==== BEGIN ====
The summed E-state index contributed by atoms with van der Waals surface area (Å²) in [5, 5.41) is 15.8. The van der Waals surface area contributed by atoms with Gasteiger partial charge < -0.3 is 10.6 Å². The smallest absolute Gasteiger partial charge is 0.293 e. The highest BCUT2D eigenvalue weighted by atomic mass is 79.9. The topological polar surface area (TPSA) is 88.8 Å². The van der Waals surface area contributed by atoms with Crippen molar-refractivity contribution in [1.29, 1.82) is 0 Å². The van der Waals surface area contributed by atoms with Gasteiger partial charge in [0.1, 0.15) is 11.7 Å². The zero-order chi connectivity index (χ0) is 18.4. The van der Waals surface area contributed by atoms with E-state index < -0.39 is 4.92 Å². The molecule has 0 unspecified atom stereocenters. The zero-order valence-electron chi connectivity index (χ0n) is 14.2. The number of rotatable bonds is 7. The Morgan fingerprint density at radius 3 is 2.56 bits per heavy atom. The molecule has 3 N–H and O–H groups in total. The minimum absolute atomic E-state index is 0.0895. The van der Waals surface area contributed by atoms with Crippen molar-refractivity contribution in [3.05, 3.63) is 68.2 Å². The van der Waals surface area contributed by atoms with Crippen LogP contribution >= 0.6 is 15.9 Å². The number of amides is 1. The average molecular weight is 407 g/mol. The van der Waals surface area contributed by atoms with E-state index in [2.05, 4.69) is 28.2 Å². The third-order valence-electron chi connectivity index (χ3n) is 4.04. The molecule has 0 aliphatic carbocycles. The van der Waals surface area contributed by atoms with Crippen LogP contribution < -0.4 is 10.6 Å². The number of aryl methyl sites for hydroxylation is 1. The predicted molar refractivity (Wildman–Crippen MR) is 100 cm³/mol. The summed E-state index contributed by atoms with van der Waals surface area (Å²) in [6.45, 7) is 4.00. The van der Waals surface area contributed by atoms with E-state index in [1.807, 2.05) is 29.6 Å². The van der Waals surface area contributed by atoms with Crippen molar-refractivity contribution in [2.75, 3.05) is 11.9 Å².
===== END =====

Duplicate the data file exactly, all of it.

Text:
The summed E-state index contributed by atoms with van der Waals surface area (Å²) in [5, 5.41) is 15.8. The van der Waals surface area contributed by atoms with Gasteiger partial charge < -0.3 is 10.6 Å². The smallest absolute Gasteiger partial charge is 0.293 e. The highest BCUT2D eigenvalue weighted by atomic mass is 79.9. The topological polar surface area (TPSA) is 88.8 Å². The van der Waals surface area contributed by atoms with Crippen molar-refractivity contribution in [1.29, 1.82) is 0 Å². The van der Waals surface area contributed by atoms with Gasteiger partial charge in [0.1, 0.15) is 11.7 Å². The zero-order chi connectivity index (χ0) is 18.4. The van der Waals surface area contributed by atoms with E-state index < -0.39 is 4.92 Å². The molecule has 0 unspecified atom stereocenters. The zero-order valence-electron chi connectivity index (χ0n) is 14.2. The number of rotatable bonds is 7. The Morgan fingerprint density at radius 3 is 2.56 bits per heavy atom. The molecule has 3 N–H and O–H groups in total. The minimum absolute atomic E-state index is 0.0895. The van der Waals surface area contributed by atoms with Crippen molar-refractivity contribution in [3.05, 3.63) is 68.2 Å². The van der Waals surface area contributed by atoms with Crippen LogP contribution >= 0.6 is 15.9 Å². The number of amides is 1. The average molecular weight is 407 g/mol. The van der Waals surface area contributed by atoms with E-state index in [2.05, 4.69) is 28.2 Å². The third-order valence-electron chi connectivity index (χ3n) is 4.04. The molecule has 0 aliphatic carbocycles. The van der Waals surface area contributed by atoms with Crippen LogP contribution < -0.4 is 10.6 Å². The number of aryl methyl sites for hydroxylation is 1. The predicted molar refractivity (Wildman–Crippen MR) is 100 cm³/mol. The summed E-state index contributed by atoms with van der Waals surface area (Å²) in [6.45, 7) is 4.00. The van der Waals surface area contributed by atoms with E-state index in [1.807, 2.05) is 29.6 Å². The van der Waals surface area contributed by atoms with Crippen molar-refractivity contribution in [2.75, 3.05) is 11.9 Å².